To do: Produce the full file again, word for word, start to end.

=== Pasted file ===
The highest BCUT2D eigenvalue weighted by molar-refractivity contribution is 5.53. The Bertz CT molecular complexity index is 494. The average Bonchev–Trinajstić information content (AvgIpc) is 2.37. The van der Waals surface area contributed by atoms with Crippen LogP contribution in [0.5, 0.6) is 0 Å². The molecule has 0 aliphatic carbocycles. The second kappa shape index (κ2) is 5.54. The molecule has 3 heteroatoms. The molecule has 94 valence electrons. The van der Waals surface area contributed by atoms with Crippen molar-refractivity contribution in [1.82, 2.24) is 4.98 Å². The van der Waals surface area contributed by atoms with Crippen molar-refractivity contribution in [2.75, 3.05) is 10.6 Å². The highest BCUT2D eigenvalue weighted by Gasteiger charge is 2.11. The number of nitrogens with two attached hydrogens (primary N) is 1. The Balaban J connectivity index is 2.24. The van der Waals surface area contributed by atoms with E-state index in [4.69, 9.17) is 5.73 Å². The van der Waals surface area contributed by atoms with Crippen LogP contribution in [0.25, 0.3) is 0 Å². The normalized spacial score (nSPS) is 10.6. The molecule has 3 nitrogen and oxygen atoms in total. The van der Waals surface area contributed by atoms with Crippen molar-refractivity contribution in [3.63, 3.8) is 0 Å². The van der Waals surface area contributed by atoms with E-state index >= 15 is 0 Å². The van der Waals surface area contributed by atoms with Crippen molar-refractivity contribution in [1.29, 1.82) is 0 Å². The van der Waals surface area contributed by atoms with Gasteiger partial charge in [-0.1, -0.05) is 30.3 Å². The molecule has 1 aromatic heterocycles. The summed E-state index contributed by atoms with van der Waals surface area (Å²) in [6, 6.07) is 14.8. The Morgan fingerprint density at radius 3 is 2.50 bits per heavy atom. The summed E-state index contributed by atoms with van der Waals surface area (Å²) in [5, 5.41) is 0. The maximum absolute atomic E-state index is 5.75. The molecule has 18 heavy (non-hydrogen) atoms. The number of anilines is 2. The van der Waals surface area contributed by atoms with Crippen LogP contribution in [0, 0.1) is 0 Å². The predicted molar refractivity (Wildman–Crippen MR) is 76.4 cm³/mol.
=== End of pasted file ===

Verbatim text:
The highest BCUT2D eigenvalue weighted by molar-refractivity contribution is 5.53. The Bertz CT molecular complexity index is 494. The average Bonchev–Trinajstić information content (AvgIpc) is 2.37. The van der Waals surface area contributed by atoms with Crippen LogP contribution in [0.5, 0.6) is 0 Å². The molecule has 0 aliphatic carbocycles. The second kappa shape index (κ2) is 5.54. The molecule has 3 heteroatoms. The molecule has 94 valence electrons. The van der Waals surface area contributed by atoms with Crippen molar-refractivity contribution in [1.82, 2.24) is 4.98 Å². The van der Waals surface area contributed by atoms with Crippen molar-refractivity contribution in [2.75, 3.05) is 10.6 Å². The highest BCUT2D eigenvalue weighted by Gasteiger charge is 2.11. The number of nitrogens with two attached hydrogens (primary N) is 1. The Balaban J connectivity index is 2.24. The van der Waals surface area contributed by atoms with E-state index in [4.69, 9.17) is 5.73 Å². The van der Waals surface area contributed by atoms with Crippen LogP contribution in [0.25, 0.3) is 0 Å². The normalized spacial score (nSPS) is 10.6. The molecule has 3 nitrogen and oxygen atoms in total. The van der Waals surface area contributed by atoms with Crippen molar-refractivity contribution in [3.63, 3.8) is 0 Å². The van der Waals surface area contributed by atoms with E-state index >= 15 is 0 Å². The van der Waals surface area contributed by atoms with Crippen molar-refractivity contribution in [1.29, 1.82) is 0 Å². The van der Waals surface area contributed by atoms with Gasteiger partial charge in [-0.1, -0.05) is 30.3 Å². The molecule has 1 aromatic heterocycles. The summed E-state index contributed by atoms with van der Waals surface area (Å²) in [6, 6.07) is 14.8. The Morgan fingerprint density at radius 3 is 2.50 bits per heavy atom. The summed E-state index contributed by atoms with van der Waals surface area (Å²) in [5, 5.41) is 0. The maximum absolute atomic E-state index is 5.75. The molecule has 18 heavy (non-hydrogen) atoms. The number of anilines is 2. The van der Waals surface area contributed by atoms with Crippen LogP contribution in [0, 0.1) is 0 Å². The predicted molar refractivity (Wildman–Crippen MR) is 76.4 cm³/mol.